February 29, 2016

CRP at a Glimpse

This week, I wanted to write about something near and dear to my heart - The Collegiate Recovery Program as a whole and some of the things that we’re doing this year and the services we offer.

1.      Sober Tailgating

Every fall, some staff and CRP students tailgate with the rest of UNT out by Apogee and we typically hand out waters, Gatorade, and some type of food. We have seating under a tent where students have an area to hide from the sun and enjoy a sober, substance use-free environment!

2.      Art Benefit Gala

For the first time ever we’re putting together an Art Gala where the proceeds directly benefit the CRP. Students/artists around Denton submit artwork and we’ll have a silent auction for people to bid on throughout the night! The theme of the Art Gala, which will be on April 22nd, is ‘RECOVERY’.

3.      Weekly Meetings

Monday-Friday every week (as long as the university is open) we have meetings from 5-6PM that are open to the community! All of these meetings are recovery based and a few of them are about Holistic Wellness, Creative Arts, Recovery Principles, and Take the Mirror Back! Our full meeting schedule with descriptions can be found here at http://recovery.unt.edu/recovery-meetings-campus

4.      Serenity Room

Not many students know about our gorgeous Serenity Room. It’s a physical room in our office/center that students have access to during business hours, or as long as a staff member is there. This room can be used for studying, napping, or really just calming down. This room is special because it’s specifically designed for students who are on the autism spectrum, and has a very relaxing effect with its sky blue walls, huge stuffed teddy bear to cuddle with, and all of the pillows a human being could ask for! (Located through Chilton 134!)

5.      Peer Support Community

My personal favorite part of the CRP is the peer support community that comes with hanging around the center and attending meetings. Every. Single. Person. That you see after walking into the office is going to ask you how you’re doing, what your name is, and a little bit about yourself. It takes one or two trips to make a good friend that will always be there for you whether it be to talk about a rough day, to get dinner because you want someone to eat with, or go to the movies because you just really need to see Star Wars again. I can’t stress enough just how amazing these people I’m surrounded by every day are, and I only hope you make your way over here to personally find out yourself. 

-Emily Thomas

February 17, 2016


RECOVERY (Personal)

It doesn’t feel like I have been sober for two years. Maybe it’s because I don’t fight it anymore. Maybe it’s because each 24 hour period no longer seems like years of suffering without adequate rest or nourishment, or because the hardest decision I have to make today is what I am going to eat for lunch. It’s probably because life doesn’t seem too complicated when I stay out of the way and put my faith into a power much bigger than I am. The moment I stopped fighting was the moment I was able to enjoy being alive again. Forget about the fact that I now have a car and a place to live, those material things come and go. Today I can wake up excited about the future instead of dreading the idea of living another minute. Today I can be helpful to people instead of manipulating them and robbing them blind. I’ll take peace of mind over a new car any day. ~ Ryan Addkison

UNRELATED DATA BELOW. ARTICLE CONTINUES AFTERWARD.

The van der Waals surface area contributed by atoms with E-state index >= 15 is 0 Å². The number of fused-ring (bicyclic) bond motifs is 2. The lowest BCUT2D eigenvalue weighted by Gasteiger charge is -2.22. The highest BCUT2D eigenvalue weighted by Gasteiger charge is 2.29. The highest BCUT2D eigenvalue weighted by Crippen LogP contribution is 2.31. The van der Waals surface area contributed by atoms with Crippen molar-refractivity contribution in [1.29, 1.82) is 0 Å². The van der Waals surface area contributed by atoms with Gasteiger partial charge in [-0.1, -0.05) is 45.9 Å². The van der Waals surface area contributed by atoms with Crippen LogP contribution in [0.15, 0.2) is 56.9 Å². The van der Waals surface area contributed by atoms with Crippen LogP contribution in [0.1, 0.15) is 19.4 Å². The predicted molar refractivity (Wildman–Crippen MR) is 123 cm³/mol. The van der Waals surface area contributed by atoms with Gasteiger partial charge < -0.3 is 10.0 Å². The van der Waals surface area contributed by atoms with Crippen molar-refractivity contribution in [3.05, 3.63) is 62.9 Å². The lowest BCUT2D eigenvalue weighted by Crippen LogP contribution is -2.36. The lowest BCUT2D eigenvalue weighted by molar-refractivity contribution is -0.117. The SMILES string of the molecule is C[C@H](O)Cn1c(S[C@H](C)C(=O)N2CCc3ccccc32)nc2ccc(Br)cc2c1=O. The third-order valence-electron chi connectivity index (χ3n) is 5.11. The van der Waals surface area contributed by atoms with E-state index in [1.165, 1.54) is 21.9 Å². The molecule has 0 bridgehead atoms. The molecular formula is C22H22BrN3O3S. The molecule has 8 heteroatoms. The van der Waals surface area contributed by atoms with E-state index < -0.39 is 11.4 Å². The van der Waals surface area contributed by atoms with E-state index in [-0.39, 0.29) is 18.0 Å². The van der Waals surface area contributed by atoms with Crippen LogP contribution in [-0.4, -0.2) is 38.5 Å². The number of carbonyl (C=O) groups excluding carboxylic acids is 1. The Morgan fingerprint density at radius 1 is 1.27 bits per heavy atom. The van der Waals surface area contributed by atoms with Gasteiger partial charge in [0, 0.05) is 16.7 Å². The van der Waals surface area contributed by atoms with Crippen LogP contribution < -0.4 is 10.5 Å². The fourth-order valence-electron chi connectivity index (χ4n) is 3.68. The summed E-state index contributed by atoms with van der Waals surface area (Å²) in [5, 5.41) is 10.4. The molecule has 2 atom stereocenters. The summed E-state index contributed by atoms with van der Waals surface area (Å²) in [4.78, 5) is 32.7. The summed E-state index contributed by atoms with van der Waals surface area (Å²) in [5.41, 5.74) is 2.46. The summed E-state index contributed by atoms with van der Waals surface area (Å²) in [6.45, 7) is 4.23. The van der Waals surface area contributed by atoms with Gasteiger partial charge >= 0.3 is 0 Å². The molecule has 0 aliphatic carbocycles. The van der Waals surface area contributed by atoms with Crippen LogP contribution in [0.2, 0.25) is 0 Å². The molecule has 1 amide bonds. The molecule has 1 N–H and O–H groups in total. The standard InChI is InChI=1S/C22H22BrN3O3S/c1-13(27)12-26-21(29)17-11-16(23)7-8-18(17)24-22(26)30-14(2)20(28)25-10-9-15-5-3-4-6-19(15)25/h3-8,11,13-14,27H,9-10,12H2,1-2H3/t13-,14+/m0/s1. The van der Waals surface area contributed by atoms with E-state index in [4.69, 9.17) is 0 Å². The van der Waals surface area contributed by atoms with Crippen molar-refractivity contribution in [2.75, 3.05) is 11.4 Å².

February 8, 2016

 RECOVERY (Personal)

  Recovery dates stir up numerous emotions. On one end, they are a visceral reminder of the precise, dark moment that desperation rained down sufficiently enough to initiate changing a life. On the other, they inspire promise for the future and a beacon light of hope to those who are in pre-contemplation or have recently initiated recovery. Recollection of the journey traveled, however, is my source of greatest pleasure. My path of recovery has filled my life with key achievements, true friends, and countless blessings. I have a rekindled sense of purpose and the trust and admiration of my family. I cherish being of service to my peers. The ability to dream and set goals has been reawakened. I have been blessed to share in a loving relationship with an amazing woman. I can truly say that I am comfortable in my own skin for the first time in my life. I am extremely grateful for all of these immense gifts that are all due to my recovery journey. As much as I would like to say, “It’s just a day,” the truth is celebrating my recovery date is very important. I would not change a thing in my past, for it has led me to the most fulfilling two years of my life, which are definitely worth a celebration. ~ Thomas Wylie